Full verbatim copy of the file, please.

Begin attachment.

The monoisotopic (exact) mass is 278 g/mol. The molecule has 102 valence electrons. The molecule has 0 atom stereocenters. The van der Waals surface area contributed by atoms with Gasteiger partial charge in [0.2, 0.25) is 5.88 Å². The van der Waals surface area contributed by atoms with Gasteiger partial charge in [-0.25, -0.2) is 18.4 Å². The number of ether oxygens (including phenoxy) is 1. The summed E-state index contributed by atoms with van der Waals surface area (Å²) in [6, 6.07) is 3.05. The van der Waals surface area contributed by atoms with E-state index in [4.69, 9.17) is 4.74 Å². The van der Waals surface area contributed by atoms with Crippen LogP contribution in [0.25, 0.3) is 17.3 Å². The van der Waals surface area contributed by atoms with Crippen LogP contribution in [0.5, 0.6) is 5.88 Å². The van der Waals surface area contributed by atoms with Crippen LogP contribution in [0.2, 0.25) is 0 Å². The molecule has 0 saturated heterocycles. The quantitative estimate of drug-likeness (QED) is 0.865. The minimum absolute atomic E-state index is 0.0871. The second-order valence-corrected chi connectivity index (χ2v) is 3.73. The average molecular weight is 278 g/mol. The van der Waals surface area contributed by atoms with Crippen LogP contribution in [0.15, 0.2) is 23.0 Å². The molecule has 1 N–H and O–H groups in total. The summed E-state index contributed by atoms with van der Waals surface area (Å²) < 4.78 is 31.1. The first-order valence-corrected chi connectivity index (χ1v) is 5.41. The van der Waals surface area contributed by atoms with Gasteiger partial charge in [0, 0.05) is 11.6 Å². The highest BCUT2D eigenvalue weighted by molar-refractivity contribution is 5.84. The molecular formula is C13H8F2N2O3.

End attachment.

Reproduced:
The monoisotopic (exact) mass is 278 g/mol. The molecule has 102 valence electrons. The molecule has 0 atom stereocenters. The van der Waals surface area contributed by atoms with Gasteiger partial charge in [0.2, 0.25) is 5.88 Å². The van der Waals surface area contributed by atoms with Gasteiger partial charge in [-0.25, -0.2) is 18.4 Å². The number of ether oxygens (including phenoxy) is 1. The summed E-state index contributed by atoms with van der Waals surface area (Å²) in [6, 6.07) is 3.05. The van der Waals surface area contributed by atoms with E-state index in [4.69, 9.17) is 4.74 Å². The van der Waals surface area contributed by atoms with Crippen LogP contribution in [0.25, 0.3) is 17.3 Å². The van der Waals surface area contributed by atoms with Crippen LogP contribution in [0.5, 0.6) is 5.88 Å². The van der Waals surface area contributed by atoms with Crippen LogP contribution in [0.2, 0.25) is 0 Å². The molecule has 0 saturated heterocycles. The quantitative estimate of drug-likeness (QED) is 0.865. The minimum absolute atomic E-state index is 0.0871. The second-order valence-corrected chi connectivity index (χ2v) is 3.73. The average molecular weight is 278 g/mol. The van der Waals surface area contributed by atoms with Crippen LogP contribution in [0.15, 0.2) is 23.0 Å². The molecule has 1 N–H and O–H groups in total. The summed E-state index contributed by atoms with van der Waals surface area (Å²) < 4.78 is 31.1. The first-order valence-corrected chi connectivity index (χ1v) is 5.41. The van der Waals surface area contributed by atoms with Gasteiger partial charge in [0, 0.05) is 11.6 Å². The highest BCUT2D eigenvalue weighted by molar-refractivity contribution is 5.84. The molecular formula is C13H8F2N2O3.